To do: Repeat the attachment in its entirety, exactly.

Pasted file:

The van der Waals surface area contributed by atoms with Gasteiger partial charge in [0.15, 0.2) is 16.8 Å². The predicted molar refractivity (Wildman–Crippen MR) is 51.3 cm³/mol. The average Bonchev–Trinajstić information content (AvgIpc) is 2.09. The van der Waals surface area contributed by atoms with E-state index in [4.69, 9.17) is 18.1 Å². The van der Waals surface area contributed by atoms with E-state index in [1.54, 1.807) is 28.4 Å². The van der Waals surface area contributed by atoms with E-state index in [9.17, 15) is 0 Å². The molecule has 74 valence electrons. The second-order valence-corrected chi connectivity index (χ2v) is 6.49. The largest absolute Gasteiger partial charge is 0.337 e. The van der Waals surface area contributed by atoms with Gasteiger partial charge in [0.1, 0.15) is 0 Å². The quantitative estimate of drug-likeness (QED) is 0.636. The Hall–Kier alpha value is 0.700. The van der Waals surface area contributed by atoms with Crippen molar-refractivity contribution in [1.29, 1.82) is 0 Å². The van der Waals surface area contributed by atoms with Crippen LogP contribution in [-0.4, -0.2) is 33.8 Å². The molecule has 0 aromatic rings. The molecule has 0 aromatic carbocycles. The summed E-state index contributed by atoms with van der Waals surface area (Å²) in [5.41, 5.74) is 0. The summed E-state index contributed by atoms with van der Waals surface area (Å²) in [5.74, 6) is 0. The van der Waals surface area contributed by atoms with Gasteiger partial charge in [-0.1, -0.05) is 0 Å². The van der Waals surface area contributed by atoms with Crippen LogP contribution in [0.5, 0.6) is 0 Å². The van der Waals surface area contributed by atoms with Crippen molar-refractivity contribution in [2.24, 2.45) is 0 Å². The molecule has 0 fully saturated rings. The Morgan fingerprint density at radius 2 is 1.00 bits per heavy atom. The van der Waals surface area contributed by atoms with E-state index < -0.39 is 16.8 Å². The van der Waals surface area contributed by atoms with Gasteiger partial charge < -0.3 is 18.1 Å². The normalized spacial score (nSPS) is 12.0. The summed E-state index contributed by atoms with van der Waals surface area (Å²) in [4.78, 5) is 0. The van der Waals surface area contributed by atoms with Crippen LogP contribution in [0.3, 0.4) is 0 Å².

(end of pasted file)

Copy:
The van der Waals surface area contributed by atoms with Gasteiger partial charge in [0.15, 0.2) is 16.8 Å². The predicted molar refractivity (Wildman–Crippen MR) is 51.3 cm³/mol. The average Bonchev–Trinajstić information content (AvgIpc) is 2.09. The van der Waals surface area contributed by atoms with E-state index in [4.69, 9.17) is 18.1 Å². The van der Waals surface area contributed by atoms with E-state index in [1.54, 1.807) is 28.4 Å². The van der Waals surface area contributed by atoms with E-state index in [9.17, 15) is 0 Å². The molecule has 74 valence electrons. The second-order valence-corrected chi connectivity index (χ2v) is 6.49. The largest absolute Gasteiger partial charge is 0.337 e. The van der Waals surface area contributed by atoms with Gasteiger partial charge in [0.1, 0.15) is 0 Å². The quantitative estimate of drug-likeness (QED) is 0.636. The Hall–Kier alpha value is 0.700. The van der Waals surface area contributed by atoms with Crippen molar-refractivity contribution in [1.29, 1.82) is 0 Å². The van der Waals surface area contributed by atoms with Crippen LogP contribution in [-0.4, -0.2) is 33.8 Å². The molecule has 0 aromatic rings. The molecule has 0 aromatic carbocycles. The summed E-state index contributed by atoms with van der Waals surface area (Å²) in [5.41, 5.74) is 0. The summed E-state index contributed by atoms with van der Waals surface area (Å²) in [5.74, 6) is 0. The van der Waals surface area contributed by atoms with Gasteiger partial charge in [-0.1, -0.05) is 0 Å². The van der Waals surface area contributed by atoms with Crippen LogP contribution in [0.5, 0.6) is 0 Å². The van der Waals surface area contributed by atoms with Crippen molar-refractivity contribution in [2.24, 2.45) is 0 Å². The molecule has 0 fully saturated rings. The Morgan fingerprint density at radius 2 is 1.00 bits per heavy atom. The van der Waals surface area contributed by atoms with E-state index < -0.39 is 16.8 Å². The van der Waals surface area contributed by atoms with Gasteiger partial charge < -0.3 is 18.1 Å². The normalized spacial score (nSPS) is 12.0. The summed E-state index contributed by atoms with van der Waals surface area (Å²) in [4.78, 5) is 0. The van der Waals surface area contributed by atoms with Crippen LogP contribution in [0.3, 0.4) is 0 Å².